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The Flake Equation

Estimating the number of people who have
experienced the paranormal or supernatural

The Drake Equation is the famous formula developed by the astronomer Frank Drake for estimating the number of extraterrestrial civilizations:

N = R × fp × ne × fl × fi × fc × L where…

  • N = the number of communicative civilizations,
  • R = the rate of formation of suitable stars,
  • fp = the fraction of those stars with planets,
  • ne = the number of earth-like planets per solar system,
  • fl = the fraction of planets with life,
  • fi = the fraction of planets with intelligent life,
  • fc = the fraction of planets with communicating technology, and
  • L = the lifetime of communicating civilizations.

The equation is so ubiquitous that it has even been employed in the popular television series The Big Bang Theory for computing the number of available sex partners within a 40-mile radius of Los Angeles (5,812). My favorite parody of it is by the cartoonist Randall Munroe as one in a series of his clever science send-ups, entitled “The Flake Equation” (on xkcd.com) for calculating the number of people who will mistakenly think they had an ET encounter.

Such multiplicative equations for calculating the product of an increasingly restrictive series of fractional values are effective tools for making back-of-the-envelope calculations to solve problems for which we do not have precise data. To that end I thought it a useful addition to the Skeptic toolbox to create a Flake Equation for all paranormal and supernatural experiences (and in the Flake Equation I’m interested not in beliefs but in actual experiences that people report and that we hear about, because this becomes the foundation of paranormal and supernatural beliefs):

N = Pw × fp × fm × ft × nt × no × fm where…

  • N = Number of people we hear about who report having experienced a paranormal or supernatural phenomena,
  • Pw = Population of the United States (January 1, 2012: 312,938,813),
  • fp = Fraction of people who report having had an anomalous psychological experience or witnessed an unusual physical phenomena (1/5),
  • fm = Fraction of people who interpret such experiences and phenomena as paranormal or supernatural (1/5),
  • ft = Fraction of people who tell someone about their experience (1/10),
  • nt = Number of people they tell (15),
  • no = Number of other people told the story by original hearers (15), and
  • fm = Fraction of such stories reported in the media or on Internet blogs, tweets, and forums (1/10).

N = 28,164,493, or about 9 percent of the U.S. population.

To compute this figure I used the 2005/2007 Baylor Religion Survey, which reports that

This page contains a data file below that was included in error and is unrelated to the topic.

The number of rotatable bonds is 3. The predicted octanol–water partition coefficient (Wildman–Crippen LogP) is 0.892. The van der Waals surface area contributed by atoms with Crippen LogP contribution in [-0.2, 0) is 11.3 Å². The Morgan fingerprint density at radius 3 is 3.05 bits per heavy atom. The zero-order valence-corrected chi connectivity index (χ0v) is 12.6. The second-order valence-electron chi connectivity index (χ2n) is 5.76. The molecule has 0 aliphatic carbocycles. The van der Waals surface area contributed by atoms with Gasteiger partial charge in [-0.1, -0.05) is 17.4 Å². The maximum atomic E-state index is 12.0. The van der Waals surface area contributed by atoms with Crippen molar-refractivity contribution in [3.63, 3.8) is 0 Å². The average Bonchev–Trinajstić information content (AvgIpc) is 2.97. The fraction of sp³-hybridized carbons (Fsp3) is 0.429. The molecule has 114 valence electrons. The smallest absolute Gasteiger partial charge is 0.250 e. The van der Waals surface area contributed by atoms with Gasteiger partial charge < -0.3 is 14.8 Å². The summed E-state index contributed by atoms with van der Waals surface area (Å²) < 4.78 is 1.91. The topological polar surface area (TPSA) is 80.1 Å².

• 23.2% say that they have “witnessed a miraculous, physical healing,”
  • 16.3% “received a miraculous, physical healing,”
  • 27.5% “witnessed people speaking in tongues at a place of worship,”
  • 7.7% “spoke or prayed in tongues,”
  • 54.5% experienced being “protected from harm by a guardian angel,”
  • 5.9% “personally had a vision of a religious figure while awake,”
  • 19.1% “heard the voice of God speaking to me,”
  • 26.1% “had a dream of religious significance,”
  • 52% “had an experience where you felt that you were filled with the spirit,”
  • 22.1% “felt at one with the universe,”
  • 25.7% “had a religious conversion experience,”
  • 13.8% “had an experience where you felt that you were in a state of religious ecstasy,”
  • 14.2% “had an experience where you felt that you left your body for a period of time,”
  • 40.4% “had a dream that later came true,” and
  • 16.7% “witnessed an object in the sky that you could not identify (UFO).”

This works out to an average of 24.4 percent, thereby justifying my conservative 20 percent figure for fp and fm. The other numbers I gleaned from research on gossip and social networks, conservatively estimating that 10 percent of people will tell someone about their unusual experience, and that within their average social network of 150 people they will tell at least 10 percent of them (15) who in turn will pass on the story to 10 percent of their social network of 150 (15). Finally, I estimate that 10 percent of such stories will be reported in the media or recounted in blogs, tweets, forums, and the like.

Of course the final figure for N will vary considerably depending on what numbers are plugged into the equation, but the result will almost always be a number in the tens of millions, which goes a long way toward explaining why belief in the paranormal and supernatural is so ubiquitous. Experiencing is believing!

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Gambling on ET

How to compute the odds that claims of extraterrestrial life discovery are real and reliable

The Search for Extra-Terrestrial Intelligence (SETI) has to be the most interesting field of science that lacks a subject to study. Yet. Keep searching. In the meantime, is there some metric we can apply to calculating the probability and impact of claims of such a discovery? There is.